Driven: 2018 Nissan Rogue, from upstart to mainstream

By Author: Harvey Briggs, Date: Feb 20, 2018
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When it was introduced back in 2007, Nissan Rogue was a challenger trying to muscle its way into a growing segment against entrenched competitors, Toyota RAV4 and Honda CR-V in the burgeoning compact crossover category. With impressive sales growth from a mere 17,000 to 403,000 units in ten years, the Rogue has gone from an underdog to one of the category leaders. That’s why there may not be a more inappropriately named vehicle on the market these days than the Nissan Rogue. A rogue in the most positive sense of the word is a scoundrel, someone who’s a bit mischievous and outside the norm. Yet, as the second best selling car in America, the Nissan Rogue is decidedly mainstream. As good as it is (and it is good), there’s nothing even remotely daring or dangerous about its style, performance, or personality.

Behind the Wheel: Nissan Rogue

Rogue leapfrogged past Toyota Camry on the sales chart last year, because it is a better Camry. Rogue is roomier, more convenient, more comfortable, and more capable, with very little sacrifice to efficiency or driving dynamics. Let’s be honest, who really buys a Camry for driving dynamics?

The thing that makes Rogue’s meteoric rise to the top of the sales charts so remarkable is that for the most part, it’s absolutely unremarkable. It has pleasant enough looks, adequate performance, acceptable efficiency, a cookie-cutter interior, and a price that puts it squarely at the center of the segment. Basically, Nissan copied Toyota’s playbook for Camry and applied it to an SUV. No surprise, it’s working.

Compared to the CR-V and RAV4, Rogue is longer overall, has a longer wheelbase, offers more front seat legroom and headroom, and more cargo volume when the rear seats are up, though both competitors have more room for stuff than Rogue when you fold the rear seats down. Other dimensional differences are negligible. Check the features lists on the fully-loaded version of these Utes and you’ll see very little difference in equipment. Even in base trim, they are a lot alike.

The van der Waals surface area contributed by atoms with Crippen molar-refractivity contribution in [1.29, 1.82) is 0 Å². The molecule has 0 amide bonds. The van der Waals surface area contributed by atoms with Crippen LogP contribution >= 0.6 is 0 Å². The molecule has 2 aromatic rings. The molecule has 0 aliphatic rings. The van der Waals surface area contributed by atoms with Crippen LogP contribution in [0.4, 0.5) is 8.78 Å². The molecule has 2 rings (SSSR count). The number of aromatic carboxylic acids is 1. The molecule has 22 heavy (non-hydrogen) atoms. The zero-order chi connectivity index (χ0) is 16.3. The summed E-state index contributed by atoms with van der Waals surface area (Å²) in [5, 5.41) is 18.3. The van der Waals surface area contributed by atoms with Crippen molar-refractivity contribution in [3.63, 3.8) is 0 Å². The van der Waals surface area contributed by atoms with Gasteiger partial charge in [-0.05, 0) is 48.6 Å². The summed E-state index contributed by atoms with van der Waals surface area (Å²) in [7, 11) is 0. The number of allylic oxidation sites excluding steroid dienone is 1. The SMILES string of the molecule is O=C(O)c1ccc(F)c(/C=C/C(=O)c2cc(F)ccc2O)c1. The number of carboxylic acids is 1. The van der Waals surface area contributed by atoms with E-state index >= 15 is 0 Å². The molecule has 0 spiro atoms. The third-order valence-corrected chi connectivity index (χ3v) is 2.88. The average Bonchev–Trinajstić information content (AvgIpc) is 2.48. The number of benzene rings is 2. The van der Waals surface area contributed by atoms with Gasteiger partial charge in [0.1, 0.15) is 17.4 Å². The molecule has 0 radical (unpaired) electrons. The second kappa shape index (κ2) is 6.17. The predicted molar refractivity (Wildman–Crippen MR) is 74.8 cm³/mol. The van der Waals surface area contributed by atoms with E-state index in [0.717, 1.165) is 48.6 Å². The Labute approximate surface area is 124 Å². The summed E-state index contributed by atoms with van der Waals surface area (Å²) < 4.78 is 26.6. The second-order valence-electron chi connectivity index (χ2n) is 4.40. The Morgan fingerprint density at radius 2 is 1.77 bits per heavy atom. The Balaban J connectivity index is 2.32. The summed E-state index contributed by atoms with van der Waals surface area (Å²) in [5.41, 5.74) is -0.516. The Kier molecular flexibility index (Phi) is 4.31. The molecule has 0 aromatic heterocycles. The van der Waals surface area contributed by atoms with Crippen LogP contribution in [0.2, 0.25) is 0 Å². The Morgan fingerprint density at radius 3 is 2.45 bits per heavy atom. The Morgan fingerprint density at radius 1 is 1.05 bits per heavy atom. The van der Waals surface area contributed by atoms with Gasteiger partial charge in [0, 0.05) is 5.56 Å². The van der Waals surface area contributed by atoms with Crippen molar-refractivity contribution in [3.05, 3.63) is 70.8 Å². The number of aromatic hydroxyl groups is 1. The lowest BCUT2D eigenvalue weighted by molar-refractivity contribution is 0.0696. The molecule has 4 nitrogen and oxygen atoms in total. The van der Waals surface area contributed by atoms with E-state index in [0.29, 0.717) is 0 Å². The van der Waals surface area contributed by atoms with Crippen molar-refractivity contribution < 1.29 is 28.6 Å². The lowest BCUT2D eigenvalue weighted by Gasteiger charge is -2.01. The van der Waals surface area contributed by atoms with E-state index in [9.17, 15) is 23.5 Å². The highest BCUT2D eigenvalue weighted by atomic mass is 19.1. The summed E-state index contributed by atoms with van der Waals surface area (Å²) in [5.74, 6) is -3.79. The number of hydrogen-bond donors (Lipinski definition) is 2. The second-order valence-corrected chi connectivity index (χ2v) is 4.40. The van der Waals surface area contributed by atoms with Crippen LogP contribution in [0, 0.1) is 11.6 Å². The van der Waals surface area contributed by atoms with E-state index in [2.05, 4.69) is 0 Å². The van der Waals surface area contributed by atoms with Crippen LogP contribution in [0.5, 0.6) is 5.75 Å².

So, aside from styling which is subjective, what sets Rogue apart? It’s the room and a driving dynamic that leans heavily toward calm, cool, collected comfort. This isn’t a hot rod SUV. You won’t mistake it for an Alfa Stelvio, Audi SQ5, or even a Mazda CX-5. Rogue is a mild-mannered family car. The 170 horsepower four-cylinder engine is perfectly adequate, however, the CVT transmission zaps it of any zip, slowing the 0-60 time to a leisurely 9.1 seconds. Steering is light but direct and handling is predictable if uninspiring. What this leaves you with is a car that’s quiet and comfortable whether you’re running errands around town or cruising down the interstate.

The other big differentiator is driver assistance technology. Everyone has adaptive cruise control and lane keep assist available, but Nissan takes it one further in Rogue, combining the two to create ProPilot Assist. Activated by pressing the blue button on the lower right side of the steering wheel and then setting the cruise speed, this Level 2 autonomous system uses a combination of radar, sensors, and cameras to manage vehicle speed and help with steering to keep the car centered in its lane. In order for both functions to work, you have to ensure steering assist is activated before you engage ProPilot Assist. This is accomplished by pushing an inconveniently placed button on a panel down by your left knee where several other important functions – Eco and Sport mode, heated steering wheel activation, and traction control – are for some strange reason also located.